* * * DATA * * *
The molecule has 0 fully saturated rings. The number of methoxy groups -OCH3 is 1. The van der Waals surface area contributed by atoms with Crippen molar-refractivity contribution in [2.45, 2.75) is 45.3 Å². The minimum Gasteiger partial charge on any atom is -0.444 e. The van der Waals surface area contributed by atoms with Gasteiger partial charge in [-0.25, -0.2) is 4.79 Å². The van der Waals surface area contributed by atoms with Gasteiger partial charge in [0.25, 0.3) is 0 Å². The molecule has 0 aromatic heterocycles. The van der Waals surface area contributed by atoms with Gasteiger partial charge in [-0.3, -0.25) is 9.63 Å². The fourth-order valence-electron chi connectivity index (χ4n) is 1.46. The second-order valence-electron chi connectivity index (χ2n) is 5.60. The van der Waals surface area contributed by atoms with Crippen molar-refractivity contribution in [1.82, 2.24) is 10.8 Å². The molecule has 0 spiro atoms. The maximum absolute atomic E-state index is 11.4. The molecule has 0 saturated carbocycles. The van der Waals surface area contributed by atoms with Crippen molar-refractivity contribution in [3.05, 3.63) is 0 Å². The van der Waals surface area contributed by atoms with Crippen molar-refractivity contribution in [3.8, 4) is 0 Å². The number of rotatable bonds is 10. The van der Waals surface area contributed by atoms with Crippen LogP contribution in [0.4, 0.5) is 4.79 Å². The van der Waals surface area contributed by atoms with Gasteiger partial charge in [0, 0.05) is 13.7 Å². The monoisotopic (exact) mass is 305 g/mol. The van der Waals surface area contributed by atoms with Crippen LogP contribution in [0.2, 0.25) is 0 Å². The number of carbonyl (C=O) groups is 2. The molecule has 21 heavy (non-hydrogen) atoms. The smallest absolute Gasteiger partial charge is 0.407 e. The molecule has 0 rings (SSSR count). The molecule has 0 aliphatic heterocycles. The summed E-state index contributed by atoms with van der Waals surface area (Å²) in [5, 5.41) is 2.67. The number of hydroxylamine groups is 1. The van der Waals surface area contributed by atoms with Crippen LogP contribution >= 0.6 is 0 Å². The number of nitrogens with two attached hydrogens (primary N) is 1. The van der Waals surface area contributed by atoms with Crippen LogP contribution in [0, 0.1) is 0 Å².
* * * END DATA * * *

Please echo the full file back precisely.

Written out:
The molecule has 0 fully saturated rings. The number of methoxy groups -OCH3 is 1. The van der Waals surface area contributed by atoms with Crippen molar-refractivity contribution in [2.45, 2.75) is 45.3 Å². The minimum Gasteiger partial charge on any atom is -0.444 e. The van der Waals surface area contributed by atoms with Gasteiger partial charge in [-0.25, -0.2) is 4.79 Å². The van der Waals surface area contributed by atoms with Gasteiger partial charge in [0.25, 0.3) is 0 Å². The molecule has 0 aromatic heterocycles. The van der Waals surface area contributed by atoms with Gasteiger partial charge in [-0.3, -0.25) is 9.63 Å². The fourth-order valence-electron chi connectivity index (χ4n) is 1.46. The second-order valence-electron chi connectivity index (χ2n) is 5.60. The van der Waals surface area contributed by atoms with Crippen molar-refractivity contribution in [1.82, 2.24) is 10.8 Å². The molecule has 0 spiro atoms. The maximum absolute atomic E-state index is 11.4. The molecule has 0 saturated carbocycles. The van der Waals surface area contributed by atoms with Crippen molar-refractivity contribution in [3.05, 3.63) is 0 Å². The van der Waals surface area contributed by atoms with Crippen molar-refractivity contribution in [3.8, 4) is 0 Å². The number of rotatable bonds is 10. The van der Waals surface area contributed by atoms with Crippen LogP contribution in [0.4, 0.5) is 4.79 Å². The van der Waals surface area contributed by atoms with Gasteiger partial charge in [0, 0.05) is 13.7 Å². The monoisotopic (exact) mass is 305 g/mol. The van der Waals surface area contributed by atoms with Crippen LogP contribution in [0.2, 0.25) is 0 Å². The number of carbonyl (C=O) groups is 2. The molecule has 21 heavy (non-hydrogen) atoms. The smallest absolute Gasteiger partial charge is 0.407 e. The molecule has 0 rings (SSSR count). The molecule has 0 aliphatic heterocycles. The summed E-state index contributed by atoms with van der Waals surface area (Å²) in [5, 5.41) is 2.67. The number of hydroxylamine groups is 1. The van der Waals surface area contributed by atoms with Crippen LogP contribution >= 0.6 is 0 Å². The number of nitrogens with two attached hydrogens (primary N) is 1. The van der Waals surface area contributed by atoms with Crippen LogP contribution in [0, 0.1) is 0 Å².